“The immense salesrooms are handsomely fitted up and are well lit, while for variety, freshness and completeness of assortment, the stock of woolens here displayed has few equals, and no superiors in America,” said the article.

Collins, Downing & Co. kept a team of twelve to fifteen buyers traveling globally to purchase woolen goods. “The firm makes a prominent specialty of importing the finest lines of foreign goods and handle the output of many of our leading domestic manufacturers,” the writer said.

Not all the publicity for Collins, Downing & Co. was as positive, however. Ten years after moving in, on April 8, 1884, a “handsomely dressed woman, with pale, clear-cut features and light golden” stormed into the store with a friend and demanded of Silas Downing to see his son, Forest.

Although she was told he was not in, she spotted him in the back of the store. “A moment afterward a sharp slap was heard,” reported The New York Times the following day.

Then things got worse. Forest Downing pushed the screaming women through the store and thrust her onto the street. She came back. Downing tossed her out again.

She came back.

By now a small crowd had gathered outside, attracted by the commotion. Silas Downing ordered the woman out, accusing her of coming merely to make a disturbance.

“Your son,” shouted the woman, “has insulted me. He said I was his mistress, and he must take it back or I won’t go out.”

Eventually police were called and the woman, who claimed to be Mrs. Savvillar Downing, was taken away.

The firm appeared in the press gain four years later when Frederick Davis, a 20-year old clerk, slit his right wrist in a suicide attempt at his home at 159 West 23rd Street on a Saturday night. The young man was arrested and held for trial, charged with “suicidal intent.”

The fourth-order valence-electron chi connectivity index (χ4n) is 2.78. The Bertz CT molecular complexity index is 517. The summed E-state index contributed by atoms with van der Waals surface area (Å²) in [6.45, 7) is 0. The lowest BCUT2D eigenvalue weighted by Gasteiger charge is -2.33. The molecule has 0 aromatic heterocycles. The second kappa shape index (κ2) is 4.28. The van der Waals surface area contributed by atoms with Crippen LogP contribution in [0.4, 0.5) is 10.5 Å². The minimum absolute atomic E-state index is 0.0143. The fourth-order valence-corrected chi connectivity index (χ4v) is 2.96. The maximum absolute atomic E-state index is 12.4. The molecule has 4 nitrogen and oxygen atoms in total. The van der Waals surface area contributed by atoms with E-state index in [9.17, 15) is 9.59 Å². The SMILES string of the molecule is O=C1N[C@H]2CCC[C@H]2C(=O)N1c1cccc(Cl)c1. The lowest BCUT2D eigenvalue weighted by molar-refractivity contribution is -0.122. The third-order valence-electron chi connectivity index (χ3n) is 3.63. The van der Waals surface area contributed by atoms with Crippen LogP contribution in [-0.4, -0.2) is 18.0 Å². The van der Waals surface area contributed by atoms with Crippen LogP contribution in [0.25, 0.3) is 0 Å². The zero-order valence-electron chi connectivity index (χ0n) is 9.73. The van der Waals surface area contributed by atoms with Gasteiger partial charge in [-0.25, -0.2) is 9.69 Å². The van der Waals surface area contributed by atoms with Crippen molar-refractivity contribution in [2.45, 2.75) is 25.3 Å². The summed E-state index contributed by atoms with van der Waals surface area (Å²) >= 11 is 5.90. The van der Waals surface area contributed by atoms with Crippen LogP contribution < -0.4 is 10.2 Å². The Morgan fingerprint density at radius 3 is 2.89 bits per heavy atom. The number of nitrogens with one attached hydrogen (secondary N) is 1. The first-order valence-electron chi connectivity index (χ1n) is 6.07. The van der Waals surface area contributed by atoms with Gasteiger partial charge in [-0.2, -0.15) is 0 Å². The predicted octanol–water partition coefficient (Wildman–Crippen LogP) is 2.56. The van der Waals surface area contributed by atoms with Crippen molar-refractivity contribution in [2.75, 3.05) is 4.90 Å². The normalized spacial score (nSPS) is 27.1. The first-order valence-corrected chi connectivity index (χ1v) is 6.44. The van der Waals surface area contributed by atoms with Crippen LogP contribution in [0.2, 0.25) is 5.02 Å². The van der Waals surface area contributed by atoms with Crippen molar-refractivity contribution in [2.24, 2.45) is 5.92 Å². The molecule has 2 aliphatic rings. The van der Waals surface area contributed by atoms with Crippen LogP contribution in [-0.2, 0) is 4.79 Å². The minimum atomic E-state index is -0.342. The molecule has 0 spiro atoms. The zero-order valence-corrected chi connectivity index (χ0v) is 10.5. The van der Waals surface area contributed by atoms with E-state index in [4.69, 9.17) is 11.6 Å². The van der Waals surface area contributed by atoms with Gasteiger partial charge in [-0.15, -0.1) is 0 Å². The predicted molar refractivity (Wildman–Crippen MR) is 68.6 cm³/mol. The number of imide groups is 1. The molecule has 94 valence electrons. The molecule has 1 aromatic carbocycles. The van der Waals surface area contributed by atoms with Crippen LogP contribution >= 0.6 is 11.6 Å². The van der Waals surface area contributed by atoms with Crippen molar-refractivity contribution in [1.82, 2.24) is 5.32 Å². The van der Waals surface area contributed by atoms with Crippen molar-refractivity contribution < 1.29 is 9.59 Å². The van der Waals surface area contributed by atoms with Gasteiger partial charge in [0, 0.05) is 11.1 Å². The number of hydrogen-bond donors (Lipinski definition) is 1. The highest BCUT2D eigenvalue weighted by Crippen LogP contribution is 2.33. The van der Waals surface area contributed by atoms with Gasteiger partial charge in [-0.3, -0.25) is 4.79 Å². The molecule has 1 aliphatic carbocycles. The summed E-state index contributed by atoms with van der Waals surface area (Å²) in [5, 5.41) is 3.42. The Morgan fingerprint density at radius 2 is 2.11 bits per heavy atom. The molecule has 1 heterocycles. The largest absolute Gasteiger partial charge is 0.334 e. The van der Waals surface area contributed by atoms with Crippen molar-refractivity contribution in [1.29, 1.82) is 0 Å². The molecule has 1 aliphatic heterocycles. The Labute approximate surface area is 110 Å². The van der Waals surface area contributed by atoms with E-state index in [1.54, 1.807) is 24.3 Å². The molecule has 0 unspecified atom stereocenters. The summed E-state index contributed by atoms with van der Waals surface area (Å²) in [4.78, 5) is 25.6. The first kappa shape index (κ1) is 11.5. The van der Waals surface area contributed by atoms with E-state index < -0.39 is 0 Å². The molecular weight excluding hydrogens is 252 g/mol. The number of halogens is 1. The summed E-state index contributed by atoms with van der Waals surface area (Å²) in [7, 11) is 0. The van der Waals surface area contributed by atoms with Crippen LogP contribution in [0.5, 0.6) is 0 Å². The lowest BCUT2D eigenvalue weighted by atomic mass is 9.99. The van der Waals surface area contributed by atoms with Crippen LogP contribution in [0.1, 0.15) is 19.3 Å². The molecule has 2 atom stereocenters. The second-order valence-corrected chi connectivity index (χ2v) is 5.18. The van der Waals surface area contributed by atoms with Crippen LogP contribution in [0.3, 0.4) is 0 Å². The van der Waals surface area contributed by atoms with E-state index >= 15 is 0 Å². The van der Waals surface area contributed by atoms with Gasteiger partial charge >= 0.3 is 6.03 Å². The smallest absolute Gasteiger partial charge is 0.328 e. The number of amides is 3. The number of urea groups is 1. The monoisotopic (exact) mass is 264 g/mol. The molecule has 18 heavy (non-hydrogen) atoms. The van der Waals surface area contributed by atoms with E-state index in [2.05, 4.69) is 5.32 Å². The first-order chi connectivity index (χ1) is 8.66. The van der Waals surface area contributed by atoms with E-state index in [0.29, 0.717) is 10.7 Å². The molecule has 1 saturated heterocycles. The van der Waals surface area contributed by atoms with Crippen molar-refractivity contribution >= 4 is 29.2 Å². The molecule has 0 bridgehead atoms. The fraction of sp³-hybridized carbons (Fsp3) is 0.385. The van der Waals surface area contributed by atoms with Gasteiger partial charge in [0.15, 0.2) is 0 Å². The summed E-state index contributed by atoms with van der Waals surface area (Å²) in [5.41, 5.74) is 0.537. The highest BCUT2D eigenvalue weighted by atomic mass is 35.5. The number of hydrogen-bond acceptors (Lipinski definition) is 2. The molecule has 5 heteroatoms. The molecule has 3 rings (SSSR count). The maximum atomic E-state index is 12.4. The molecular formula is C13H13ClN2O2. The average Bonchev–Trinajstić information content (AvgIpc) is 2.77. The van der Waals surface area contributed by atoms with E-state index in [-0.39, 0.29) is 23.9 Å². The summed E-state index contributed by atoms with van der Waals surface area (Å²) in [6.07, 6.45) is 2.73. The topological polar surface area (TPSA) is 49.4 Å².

But it was not only Collins, Downing & Co. that ran into problems here. Hammerslough & Brothers was a wholesale dealer in men’s and youth’s clothing. The firm hired Bernard Russell as its head salesman with the handsome salary of $5,000 a year. But in 1883 “he was found to be a gambler, a dabbler in stocks, and infatuated with women,” according to The Times, so he was fired.

Russell was one step ahead of the company, however.  Prior to his dismissal, he made copies of the store keys. On Sundays and holidays he would enter No. 478 and help himself to the stock. Police arrested him on the evening of January 7, 1885 at Koster & Bial’s music hall “while he was in the company of a woman.”

Russell confessed to stealing 200 coats, worth from $2,000 to $2,500, and 700 yards of silk.

At No. 478 in 1897 was Rieser & Company, sellers of lace curtains “of every known make.” The company advertised that “special attention is called to our large line of Real Renaissance All Lace Sash Curtains at extremely low prices.”

As the turn of the century arrived, other tenants included Cole & Williams, manufacturers of plush and celluloid cases and novelties; Voss & Stern (Philip Voss sold laces and embroideries while Isaac Stern handled curtains and veilings); and Garner Sons & Co., jobbers of ribbons. While Louis Gartner and his sons dealt primarily in the very feminine product of silk ribbons, J. Gartner used the address as well for his business of breeding Great Danes.

The pencil-thin colonettes along the fifth floor were attached to the facade by delicate iron openwork -- photo by Alice Lum
The building continued to attract the apparel trade into the 20th century. In 1919 The American Hatter announced that Max Kreienbuhl opened his office here on August 1.  Kreienbuhl represented foreign manufacturers including Italian “Milan, five-end and fancy braids;” Fratelli Ballerini’s line of “Leghorns, pedal and fancy bodies for the men’s and women’s hat trade;” and was hoping at the time to take on a Japanese line of hats and braids.